Peters spoke of needing "three or four" premier-division standard players to bolster his squad, although they have done well in the circumstances to be where they are.
In the close season Peters resigned after leading Chittlehampton to promotion in his first season following 11 years in charge of North Molton. He cited issues with players as the heart of the problem.
Four weeks later Peters was back but only after captain-in-waiting Ross Williams had taken it upon himself, with defender Matt Jones, to stabilise the squad during a managerless month.
Williams said: "We had just got promoted and to be left with no manager after all that hard work in the senior division was a bit disappointing.
"It wasn't just me, it was Matt Jones and a few key players who tried to keep the team morale high.
"There was a bit of a disagreement so some players went – I didn't really understand it – but I managed to get a few in and everyone stuck together.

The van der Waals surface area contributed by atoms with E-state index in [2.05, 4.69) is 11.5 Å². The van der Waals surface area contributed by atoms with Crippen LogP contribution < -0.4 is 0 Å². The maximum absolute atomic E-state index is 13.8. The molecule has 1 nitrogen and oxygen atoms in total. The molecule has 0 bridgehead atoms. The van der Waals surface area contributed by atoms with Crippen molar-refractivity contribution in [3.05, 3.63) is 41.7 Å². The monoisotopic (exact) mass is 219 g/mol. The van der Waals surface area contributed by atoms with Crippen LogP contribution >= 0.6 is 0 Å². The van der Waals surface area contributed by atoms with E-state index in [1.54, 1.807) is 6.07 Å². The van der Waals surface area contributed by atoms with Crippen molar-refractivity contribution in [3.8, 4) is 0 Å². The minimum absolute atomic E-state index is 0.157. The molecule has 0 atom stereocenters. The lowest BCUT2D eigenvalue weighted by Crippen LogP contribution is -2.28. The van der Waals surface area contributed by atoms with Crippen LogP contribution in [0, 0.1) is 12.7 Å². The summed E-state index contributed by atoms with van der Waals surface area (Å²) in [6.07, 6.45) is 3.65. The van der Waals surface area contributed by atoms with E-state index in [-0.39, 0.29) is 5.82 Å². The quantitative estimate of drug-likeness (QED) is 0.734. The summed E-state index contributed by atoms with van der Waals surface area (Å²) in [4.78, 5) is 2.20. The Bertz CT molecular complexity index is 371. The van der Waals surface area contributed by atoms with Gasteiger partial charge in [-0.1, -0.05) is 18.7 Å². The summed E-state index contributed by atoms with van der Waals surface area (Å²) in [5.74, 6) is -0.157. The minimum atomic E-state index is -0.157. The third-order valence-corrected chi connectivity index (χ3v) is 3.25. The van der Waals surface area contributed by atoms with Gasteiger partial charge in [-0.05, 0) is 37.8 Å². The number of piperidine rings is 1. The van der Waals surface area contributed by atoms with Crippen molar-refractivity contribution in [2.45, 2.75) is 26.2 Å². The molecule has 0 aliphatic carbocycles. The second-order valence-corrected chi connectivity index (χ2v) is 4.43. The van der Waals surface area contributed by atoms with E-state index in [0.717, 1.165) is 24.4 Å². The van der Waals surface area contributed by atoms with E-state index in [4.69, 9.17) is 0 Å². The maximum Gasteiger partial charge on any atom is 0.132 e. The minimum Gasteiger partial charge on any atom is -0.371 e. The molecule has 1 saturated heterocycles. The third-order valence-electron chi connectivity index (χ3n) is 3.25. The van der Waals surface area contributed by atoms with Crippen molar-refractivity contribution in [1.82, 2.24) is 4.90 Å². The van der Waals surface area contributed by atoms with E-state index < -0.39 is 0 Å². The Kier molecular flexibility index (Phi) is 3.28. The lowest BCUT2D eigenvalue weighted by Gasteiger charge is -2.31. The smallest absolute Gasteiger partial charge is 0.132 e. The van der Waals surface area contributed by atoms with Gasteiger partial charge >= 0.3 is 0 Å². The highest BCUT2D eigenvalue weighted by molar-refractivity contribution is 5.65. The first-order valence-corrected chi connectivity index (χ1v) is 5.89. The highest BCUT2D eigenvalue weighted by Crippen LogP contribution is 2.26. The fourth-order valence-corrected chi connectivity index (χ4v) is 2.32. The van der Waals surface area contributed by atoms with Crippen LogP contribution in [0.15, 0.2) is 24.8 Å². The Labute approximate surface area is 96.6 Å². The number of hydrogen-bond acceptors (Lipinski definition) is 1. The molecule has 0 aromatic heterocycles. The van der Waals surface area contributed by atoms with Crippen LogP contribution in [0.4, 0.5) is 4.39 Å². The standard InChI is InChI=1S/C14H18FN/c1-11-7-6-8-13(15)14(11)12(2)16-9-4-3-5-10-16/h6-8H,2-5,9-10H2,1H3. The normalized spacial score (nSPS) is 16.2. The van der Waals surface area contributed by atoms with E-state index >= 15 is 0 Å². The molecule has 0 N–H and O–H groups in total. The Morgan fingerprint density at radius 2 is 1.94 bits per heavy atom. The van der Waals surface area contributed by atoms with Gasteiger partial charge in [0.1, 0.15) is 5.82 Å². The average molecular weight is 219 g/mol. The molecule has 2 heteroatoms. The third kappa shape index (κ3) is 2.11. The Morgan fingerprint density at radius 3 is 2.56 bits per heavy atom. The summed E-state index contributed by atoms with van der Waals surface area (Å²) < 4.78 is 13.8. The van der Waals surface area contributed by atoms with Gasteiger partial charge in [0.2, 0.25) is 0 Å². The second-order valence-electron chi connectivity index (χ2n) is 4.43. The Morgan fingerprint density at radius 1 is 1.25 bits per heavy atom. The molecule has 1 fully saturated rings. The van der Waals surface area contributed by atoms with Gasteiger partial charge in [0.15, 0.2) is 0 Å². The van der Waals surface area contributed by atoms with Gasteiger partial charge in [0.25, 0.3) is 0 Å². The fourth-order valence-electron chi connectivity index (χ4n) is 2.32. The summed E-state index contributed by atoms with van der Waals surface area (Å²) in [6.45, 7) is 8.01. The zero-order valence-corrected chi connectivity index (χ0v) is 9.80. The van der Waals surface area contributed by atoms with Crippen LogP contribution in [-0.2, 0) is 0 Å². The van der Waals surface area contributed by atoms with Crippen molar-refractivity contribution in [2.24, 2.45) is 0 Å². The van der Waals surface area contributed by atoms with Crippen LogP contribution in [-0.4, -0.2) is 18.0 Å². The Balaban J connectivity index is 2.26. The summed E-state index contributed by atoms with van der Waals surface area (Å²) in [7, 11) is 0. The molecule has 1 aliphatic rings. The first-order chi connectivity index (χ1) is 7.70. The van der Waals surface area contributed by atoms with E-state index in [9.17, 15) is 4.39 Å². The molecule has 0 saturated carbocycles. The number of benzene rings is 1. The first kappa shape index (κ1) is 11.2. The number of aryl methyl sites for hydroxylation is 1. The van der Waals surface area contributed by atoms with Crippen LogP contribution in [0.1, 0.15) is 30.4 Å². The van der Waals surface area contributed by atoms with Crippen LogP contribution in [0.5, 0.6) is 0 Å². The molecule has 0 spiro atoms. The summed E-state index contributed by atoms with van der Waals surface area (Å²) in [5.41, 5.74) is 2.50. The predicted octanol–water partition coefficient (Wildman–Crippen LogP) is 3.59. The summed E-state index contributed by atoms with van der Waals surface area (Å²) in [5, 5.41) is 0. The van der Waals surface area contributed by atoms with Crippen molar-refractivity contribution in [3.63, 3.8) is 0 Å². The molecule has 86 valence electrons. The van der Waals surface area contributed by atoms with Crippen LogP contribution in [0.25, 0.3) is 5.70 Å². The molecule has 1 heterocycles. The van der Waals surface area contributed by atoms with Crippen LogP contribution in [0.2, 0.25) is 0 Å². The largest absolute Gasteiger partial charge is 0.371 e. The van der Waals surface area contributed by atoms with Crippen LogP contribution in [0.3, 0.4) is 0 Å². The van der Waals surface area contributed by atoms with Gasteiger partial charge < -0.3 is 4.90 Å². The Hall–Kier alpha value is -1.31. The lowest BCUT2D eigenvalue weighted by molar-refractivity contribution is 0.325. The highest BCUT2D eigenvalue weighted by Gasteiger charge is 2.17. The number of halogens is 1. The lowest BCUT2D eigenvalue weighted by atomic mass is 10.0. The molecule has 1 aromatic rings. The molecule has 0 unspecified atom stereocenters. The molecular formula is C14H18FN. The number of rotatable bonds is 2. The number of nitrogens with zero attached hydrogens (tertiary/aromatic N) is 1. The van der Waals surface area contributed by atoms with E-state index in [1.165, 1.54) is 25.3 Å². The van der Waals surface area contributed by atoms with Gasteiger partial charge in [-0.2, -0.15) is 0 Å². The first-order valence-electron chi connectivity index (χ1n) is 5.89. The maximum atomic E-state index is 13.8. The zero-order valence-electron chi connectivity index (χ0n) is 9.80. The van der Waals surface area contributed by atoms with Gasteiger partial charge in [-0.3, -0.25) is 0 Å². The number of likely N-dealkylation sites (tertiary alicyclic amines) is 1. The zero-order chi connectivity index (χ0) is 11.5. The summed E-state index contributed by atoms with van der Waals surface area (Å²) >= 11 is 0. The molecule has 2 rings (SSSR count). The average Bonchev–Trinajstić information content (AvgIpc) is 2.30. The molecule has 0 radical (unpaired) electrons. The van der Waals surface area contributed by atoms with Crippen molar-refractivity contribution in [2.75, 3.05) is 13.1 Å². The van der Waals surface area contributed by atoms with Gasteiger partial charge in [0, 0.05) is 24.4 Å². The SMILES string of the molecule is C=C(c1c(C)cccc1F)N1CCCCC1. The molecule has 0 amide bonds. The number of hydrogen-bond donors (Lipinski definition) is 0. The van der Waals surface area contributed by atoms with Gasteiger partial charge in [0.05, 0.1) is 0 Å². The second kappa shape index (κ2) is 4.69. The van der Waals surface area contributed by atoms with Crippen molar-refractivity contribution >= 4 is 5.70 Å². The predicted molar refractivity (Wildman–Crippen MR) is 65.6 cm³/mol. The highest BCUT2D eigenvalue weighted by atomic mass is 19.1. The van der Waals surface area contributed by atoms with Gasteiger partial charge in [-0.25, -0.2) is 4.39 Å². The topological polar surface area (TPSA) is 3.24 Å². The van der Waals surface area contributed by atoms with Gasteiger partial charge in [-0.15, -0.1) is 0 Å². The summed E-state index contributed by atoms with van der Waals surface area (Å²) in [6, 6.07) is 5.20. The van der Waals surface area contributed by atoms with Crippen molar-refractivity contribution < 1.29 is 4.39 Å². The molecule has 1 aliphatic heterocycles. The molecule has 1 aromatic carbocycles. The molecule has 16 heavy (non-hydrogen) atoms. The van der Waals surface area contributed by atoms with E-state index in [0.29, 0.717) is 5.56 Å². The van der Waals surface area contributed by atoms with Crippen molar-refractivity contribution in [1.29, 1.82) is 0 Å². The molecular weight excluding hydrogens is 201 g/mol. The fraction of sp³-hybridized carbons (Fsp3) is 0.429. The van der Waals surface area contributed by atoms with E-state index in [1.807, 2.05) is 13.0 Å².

"We thought, 'If we haven't got a manager we're still going to do this'. Then it was a bonus when Dave came back."
Among those who left was Jamie Giffard, winner of the 2011-12 senior division Golden Boot with 42 goals from 30 games. Also gone are James Campbell and Sam Runnalls.
Calling on old school friends, Williams brought in Elliott MacDonald, a former Bideford reserves player out for two years with a knee injury, and Richard Chumbley, from Appledore.
However, it is the task given to 16-year-old new signing Prince Sexon that has underlined Chittlehampton's shortcomings.